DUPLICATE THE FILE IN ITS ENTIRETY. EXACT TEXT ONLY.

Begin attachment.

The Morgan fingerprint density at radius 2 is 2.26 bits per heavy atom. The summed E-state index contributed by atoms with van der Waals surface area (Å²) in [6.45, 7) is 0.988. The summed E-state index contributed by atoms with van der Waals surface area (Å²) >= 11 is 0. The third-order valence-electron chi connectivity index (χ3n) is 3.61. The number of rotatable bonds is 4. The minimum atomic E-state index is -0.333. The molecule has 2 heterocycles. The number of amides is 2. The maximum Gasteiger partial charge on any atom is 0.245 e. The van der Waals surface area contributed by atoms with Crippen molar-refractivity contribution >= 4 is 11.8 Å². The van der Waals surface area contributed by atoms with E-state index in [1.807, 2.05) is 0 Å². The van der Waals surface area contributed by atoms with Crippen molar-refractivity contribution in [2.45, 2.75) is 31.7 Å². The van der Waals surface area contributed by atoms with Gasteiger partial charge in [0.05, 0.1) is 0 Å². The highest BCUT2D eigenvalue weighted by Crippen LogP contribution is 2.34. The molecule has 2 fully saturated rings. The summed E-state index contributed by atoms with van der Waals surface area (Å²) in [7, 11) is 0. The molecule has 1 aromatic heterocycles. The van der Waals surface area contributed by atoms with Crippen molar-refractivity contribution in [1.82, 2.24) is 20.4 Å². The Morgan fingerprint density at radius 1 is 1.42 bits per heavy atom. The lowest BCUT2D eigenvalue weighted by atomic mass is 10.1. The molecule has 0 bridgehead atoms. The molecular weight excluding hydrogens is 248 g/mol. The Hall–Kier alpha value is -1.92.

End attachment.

The Morgan fingerprint density at radius 2 is 2.26 bits per heavy atom. The summed E-state index contributed by atoms with van der Waals surface area (Å²) in [6.45, 7) is 0.988. The summed E-state index contributed by atoms with van der Waals surface area (Å²) >= 11 is 0. The third-order valence-electron chi connectivity index (χ3n) is 3.61. The number of rotatable bonds is 4. The minimum atomic E-state index is -0.333. The molecule has 2 heterocycles. The number of amides is 2. The maximum Gasteiger partial charge on any atom is 0.245 e. The van der Waals surface area contributed by atoms with Crippen molar-refractivity contribution >= 4 is 11.8 Å². The van der Waals surface area contributed by atoms with E-state index in [1.807, 2.05) is 0 Å². The van der Waals surface area contributed by atoms with Crippen molar-refractivity contribution in [2.45, 2.75) is 31.7 Å². The van der Waals surface area contributed by atoms with Gasteiger partial charge in [0.05, 0.1) is 0 Å². The highest BCUT2D eigenvalue weighted by Crippen LogP contribution is 2.34. The molecule has 2 fully saturated rings. The summed E-state index contributed by atoms with van der Waals surface area (Å²) in [7, 11) is 0. The molecule has 1 aromatic heterocycles. The van der Waals surface area contributed by atoms with Crippen molar-refractivity contribution in [1.82, 2.24) is 20.4 Å². The Morgan fingerprint density at radius 1 is 1.42 bits per heavy atom. The lowest BCUT2D eigenvalue weighted by atomic mass is 10.1. The molecule has 0 bridgehead atoms. The molecular weight excluding hydrogens is 248 g/mol. The Hall–Kier alpha value is -1.92.